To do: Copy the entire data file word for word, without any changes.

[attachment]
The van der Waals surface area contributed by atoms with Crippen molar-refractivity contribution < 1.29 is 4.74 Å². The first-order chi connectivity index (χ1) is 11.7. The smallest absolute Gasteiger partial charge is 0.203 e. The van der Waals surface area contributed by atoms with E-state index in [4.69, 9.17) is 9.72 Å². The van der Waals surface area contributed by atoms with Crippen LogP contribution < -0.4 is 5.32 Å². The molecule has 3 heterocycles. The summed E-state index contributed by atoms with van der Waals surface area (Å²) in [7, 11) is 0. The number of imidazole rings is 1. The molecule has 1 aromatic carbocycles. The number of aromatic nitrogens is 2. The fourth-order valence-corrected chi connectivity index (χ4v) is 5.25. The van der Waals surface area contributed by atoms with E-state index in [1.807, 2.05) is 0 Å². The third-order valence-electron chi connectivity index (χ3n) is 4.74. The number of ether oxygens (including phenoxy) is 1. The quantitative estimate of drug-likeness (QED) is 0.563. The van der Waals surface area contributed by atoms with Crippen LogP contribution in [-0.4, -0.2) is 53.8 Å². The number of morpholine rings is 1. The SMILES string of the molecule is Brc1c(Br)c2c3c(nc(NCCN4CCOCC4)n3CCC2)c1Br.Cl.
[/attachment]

The van der Waals surface area contributed by atoms with Crippen molar-refractivity contribution < 1.29 is 4.74 Å². The first-order chi connectivity index (χ1) is 11.7. The smallest absolute Gasteiger partial charge is 0.203 e. The van der Waals surface area contributed by atoms with E-state index in [4.69, 9.17) is 9.72 Å². The van der Waals surface area contributed by atoms with Crippen LogP contribution < -0.4 is 5.32 Å². The molecule has 3 heterocycles. The summed E-state index contributed by atoms with van der Waals surface area (Å²) in [7, 11) is 0. The number of imidazole rings is 1. The molecule has 1 aromatic carbocycles. The number of aromatic nitrogens is 2. The fourth-order valence-corrected chi connectivity index (χ4v) is 5.25. The van der Waals surface area contributed by atoms with E-state index in [1.807, 2.05) is 0 Å². The third-order valence-electron chi connectivity index (χ3n) is 4.74. The number of ether oxygens (including phenoxy) is 1. The quantitative estimate of drug-likeness (QED) is 0.563. The van der Waals surface area contributed by atoms with Crippen LogP contribution in [-0.4, -0.2) is 53.8 Å². The number of morpholine rings is 1. The SMILES string of the molecule is Brc1c(Br)c2c3c(nc(NCCN4CCOCC4)n3CCC2)c1Br.Cl.